Events - Daily
|Monday, April 30|
Erel Levine, Harvard, How to worm infection dynamics out of worms?
Bacterial infection is characterized by a multi-scale noisy dynamics with unpredictable outcome. In my talk I introduce bacterial infection of the worm intestine as a minimal tractable model of bacterial infection. I discuss how this model could be used to address key questions in the field, and suggest experimental and theoretical approaches to study it.
Joseph Henry Room, Jadwin Hall · 12:00 p.m.– 1:00 p.m.
Pardis Sabeti, Harvard/Broad, Evolutionary Forces in Humans and Pathogens
We are in the midst of a revolution in the fields of genomics and public health. The completion of the human genome sequence, the availability of genome sequence from increasing numbers of related species, the availability of genome-wide human variation data, and the ability to rapidly generate new data have created unprecedented opportunities to study human biology, evolution, and disease. These same tools are also making it possible to carry out unprecedented studies in the microbial pathogens that affect humans. With a background in both biology and medicine, my research goals are to use the rapidly emerging resources to: (1) Develop and apply methods to detect natural selection in the human genome; (2) Investigate the underlying functional changes driving human evolution; (3) Study the genomic evolution of the microbial pathogens that affect humans; and (4) Build new computational tools for studies of genomics and public health. The key infectious diseases of my labs’s current studies are Plasmodium Falciparum malaria, Vibrio Cholerae cholera, and Lassa virus fever.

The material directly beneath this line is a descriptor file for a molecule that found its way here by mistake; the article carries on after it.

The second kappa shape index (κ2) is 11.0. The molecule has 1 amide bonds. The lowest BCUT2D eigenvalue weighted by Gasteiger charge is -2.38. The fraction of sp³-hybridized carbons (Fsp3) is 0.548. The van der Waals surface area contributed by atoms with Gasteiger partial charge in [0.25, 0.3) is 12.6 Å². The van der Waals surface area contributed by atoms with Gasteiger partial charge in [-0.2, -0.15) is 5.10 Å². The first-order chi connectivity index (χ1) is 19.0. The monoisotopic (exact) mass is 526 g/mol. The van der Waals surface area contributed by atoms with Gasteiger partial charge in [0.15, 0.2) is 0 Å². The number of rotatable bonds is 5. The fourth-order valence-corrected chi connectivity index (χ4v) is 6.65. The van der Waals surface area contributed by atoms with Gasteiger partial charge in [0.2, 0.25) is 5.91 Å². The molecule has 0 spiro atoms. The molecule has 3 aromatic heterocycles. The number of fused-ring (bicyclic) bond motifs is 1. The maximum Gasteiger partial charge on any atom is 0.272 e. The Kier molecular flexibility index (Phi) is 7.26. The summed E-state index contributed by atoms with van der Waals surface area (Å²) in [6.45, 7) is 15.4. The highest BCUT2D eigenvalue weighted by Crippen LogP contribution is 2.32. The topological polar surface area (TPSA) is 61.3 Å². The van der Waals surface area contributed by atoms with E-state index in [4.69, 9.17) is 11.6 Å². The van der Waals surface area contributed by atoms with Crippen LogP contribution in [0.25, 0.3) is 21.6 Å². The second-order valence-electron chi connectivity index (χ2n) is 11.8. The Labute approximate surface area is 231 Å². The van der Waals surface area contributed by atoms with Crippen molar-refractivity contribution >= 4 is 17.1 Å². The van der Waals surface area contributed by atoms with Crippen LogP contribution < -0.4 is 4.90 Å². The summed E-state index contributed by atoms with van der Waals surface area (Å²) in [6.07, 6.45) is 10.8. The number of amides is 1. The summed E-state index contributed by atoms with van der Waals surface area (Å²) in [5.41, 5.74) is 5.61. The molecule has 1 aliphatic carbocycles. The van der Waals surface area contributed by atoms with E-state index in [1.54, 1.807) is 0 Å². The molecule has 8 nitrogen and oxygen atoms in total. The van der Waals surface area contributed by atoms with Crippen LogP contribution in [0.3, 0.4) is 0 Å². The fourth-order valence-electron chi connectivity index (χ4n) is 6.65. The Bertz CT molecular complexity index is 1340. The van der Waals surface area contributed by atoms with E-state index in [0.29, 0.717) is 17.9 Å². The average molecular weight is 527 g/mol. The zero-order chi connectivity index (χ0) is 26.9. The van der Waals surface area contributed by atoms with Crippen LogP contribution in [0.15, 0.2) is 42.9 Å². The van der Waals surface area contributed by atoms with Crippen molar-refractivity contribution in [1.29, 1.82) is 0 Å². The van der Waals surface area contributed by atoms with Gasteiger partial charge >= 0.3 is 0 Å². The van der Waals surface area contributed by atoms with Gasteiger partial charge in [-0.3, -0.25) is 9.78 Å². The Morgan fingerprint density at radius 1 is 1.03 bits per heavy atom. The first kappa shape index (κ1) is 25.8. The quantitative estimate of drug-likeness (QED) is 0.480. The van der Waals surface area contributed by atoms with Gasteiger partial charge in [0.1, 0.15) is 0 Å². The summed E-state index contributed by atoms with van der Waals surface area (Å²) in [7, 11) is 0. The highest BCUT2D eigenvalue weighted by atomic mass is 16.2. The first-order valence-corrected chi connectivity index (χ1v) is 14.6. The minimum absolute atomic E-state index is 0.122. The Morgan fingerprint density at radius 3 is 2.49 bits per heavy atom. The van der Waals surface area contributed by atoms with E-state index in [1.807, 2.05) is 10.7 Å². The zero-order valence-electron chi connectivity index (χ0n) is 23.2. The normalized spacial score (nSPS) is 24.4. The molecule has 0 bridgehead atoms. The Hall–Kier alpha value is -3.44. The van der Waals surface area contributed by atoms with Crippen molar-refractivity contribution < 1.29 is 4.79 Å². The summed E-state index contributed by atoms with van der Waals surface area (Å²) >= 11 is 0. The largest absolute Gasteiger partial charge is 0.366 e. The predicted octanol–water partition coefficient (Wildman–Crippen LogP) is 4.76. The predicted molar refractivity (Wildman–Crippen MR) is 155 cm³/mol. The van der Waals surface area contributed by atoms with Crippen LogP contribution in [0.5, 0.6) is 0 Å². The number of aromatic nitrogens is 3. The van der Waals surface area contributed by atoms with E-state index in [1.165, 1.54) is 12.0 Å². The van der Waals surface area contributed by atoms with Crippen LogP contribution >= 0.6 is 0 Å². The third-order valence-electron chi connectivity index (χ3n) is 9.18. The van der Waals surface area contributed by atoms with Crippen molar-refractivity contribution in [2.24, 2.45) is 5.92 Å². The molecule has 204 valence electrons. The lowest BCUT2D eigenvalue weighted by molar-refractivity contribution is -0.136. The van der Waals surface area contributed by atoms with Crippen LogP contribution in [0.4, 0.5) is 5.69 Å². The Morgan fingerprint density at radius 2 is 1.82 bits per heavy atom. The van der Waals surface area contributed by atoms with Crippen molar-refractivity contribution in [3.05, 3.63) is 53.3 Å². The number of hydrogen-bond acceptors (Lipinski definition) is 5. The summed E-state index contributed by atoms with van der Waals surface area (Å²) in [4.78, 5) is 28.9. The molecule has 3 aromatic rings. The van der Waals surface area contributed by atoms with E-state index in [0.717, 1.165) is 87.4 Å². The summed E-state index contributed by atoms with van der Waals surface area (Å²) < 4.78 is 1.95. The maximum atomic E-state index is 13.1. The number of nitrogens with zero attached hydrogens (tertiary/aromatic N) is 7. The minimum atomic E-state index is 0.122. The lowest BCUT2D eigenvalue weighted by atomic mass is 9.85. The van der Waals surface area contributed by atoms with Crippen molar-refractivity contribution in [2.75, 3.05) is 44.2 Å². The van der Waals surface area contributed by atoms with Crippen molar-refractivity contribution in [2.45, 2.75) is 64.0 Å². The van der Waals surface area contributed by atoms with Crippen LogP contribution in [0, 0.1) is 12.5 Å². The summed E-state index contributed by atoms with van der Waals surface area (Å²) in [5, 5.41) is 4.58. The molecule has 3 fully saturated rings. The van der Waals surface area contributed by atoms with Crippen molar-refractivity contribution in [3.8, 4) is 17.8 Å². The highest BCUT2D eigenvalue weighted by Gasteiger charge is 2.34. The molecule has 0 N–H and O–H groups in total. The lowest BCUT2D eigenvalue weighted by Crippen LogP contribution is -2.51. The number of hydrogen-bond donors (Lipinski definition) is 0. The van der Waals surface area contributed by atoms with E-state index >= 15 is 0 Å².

Carl Icahn Lab 101 · 4:15 p.m.– 5:15 p.m.